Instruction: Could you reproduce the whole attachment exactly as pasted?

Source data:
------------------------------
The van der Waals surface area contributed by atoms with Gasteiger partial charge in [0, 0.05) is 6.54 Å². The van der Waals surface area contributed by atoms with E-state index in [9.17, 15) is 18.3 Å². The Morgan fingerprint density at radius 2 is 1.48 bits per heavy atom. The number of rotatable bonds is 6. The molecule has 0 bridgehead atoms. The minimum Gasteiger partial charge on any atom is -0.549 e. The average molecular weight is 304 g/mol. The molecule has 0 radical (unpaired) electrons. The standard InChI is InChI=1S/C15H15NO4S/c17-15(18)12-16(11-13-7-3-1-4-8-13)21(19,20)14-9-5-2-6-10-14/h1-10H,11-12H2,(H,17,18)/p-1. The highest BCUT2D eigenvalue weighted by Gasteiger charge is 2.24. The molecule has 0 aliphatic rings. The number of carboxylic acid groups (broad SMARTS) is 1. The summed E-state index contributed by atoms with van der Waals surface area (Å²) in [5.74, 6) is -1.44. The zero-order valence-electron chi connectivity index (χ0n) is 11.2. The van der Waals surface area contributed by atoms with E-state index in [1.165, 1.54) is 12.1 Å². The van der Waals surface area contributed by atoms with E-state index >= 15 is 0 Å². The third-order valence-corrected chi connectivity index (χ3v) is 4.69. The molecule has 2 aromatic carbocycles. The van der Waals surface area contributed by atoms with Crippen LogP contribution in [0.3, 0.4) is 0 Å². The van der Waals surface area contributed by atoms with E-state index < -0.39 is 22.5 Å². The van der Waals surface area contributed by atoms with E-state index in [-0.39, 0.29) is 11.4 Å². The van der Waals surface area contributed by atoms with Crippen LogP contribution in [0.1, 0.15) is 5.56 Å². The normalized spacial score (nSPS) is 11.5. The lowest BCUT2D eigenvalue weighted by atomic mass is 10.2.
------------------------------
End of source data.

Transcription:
The van der Waals surface area contributed by atoms with Gasteiger partial charge in [0, 0.05) is 6.54 Å². The van der Waals surface area contributed by atoms with E-state index in [9.17, 15) is 18.3 Å². The Morgan fingerprint density at radius 2 is 1.48 bits per heavy atom. The number of rotatable bonds is 6. The molecule has 0 bridgehead atoms. The minimum Gasteiger partial charge on any atom is -0.549 e. The average molecular weight is 304 g/mol. The molecule has 0 radical (unpaired) electrons. The standard InChI is InChI=1S/C15H15NO4S/c17-15(18)12-16(11-13-7-3-1-4-8-13)21(19,20)14-9-5-2-6-10-14/h1-10H,11-12H2,(H,17,18)/p-1. The highest BCUT2D eigenvalue weighted by Gasteiger charge is 2.24. The molecule has 0 aliphatic rings. The number of carboxylic acid groups (broad SMARTS) is 1. The summed E-state index contributed by atoms with van der Waals surface area (Å²) in [5.74, 6) is -1.44. The zero-order valence-electron chi connectivity index (χ0n) is 11.2. The van der Waals surface area contributed by atoms with E-state index in [1.165, 1.54) is 12.1 Å². The van der Waals surface area contributed by atoms with E-state index >= 15 is 0 Å². The third-order valence-corrected chi connectivity index (χ3v) is 4.69. The molecule has 2 aromatic carbocycles. The van der Waals surface area contributed by atoms with Crippen LogP contribution in [0.3, 0.4) is 0 Å². The van der Waals surface area contributed by atoms with E-state index < -0.39 is 22.5 Å². The van der Waals surface area contributed by atoms with E-state index in [-0.39, 0.29) is 11.4 Å². The van der Waals surface area contributed by atoms with Crippen LogP contribution in [0.1, 0.15) is 5.56 Å². The normalized spacial score (nSPS) is 11.5. The lowest BCUT2D eigenvalue weighted by atomic mass is 10.2.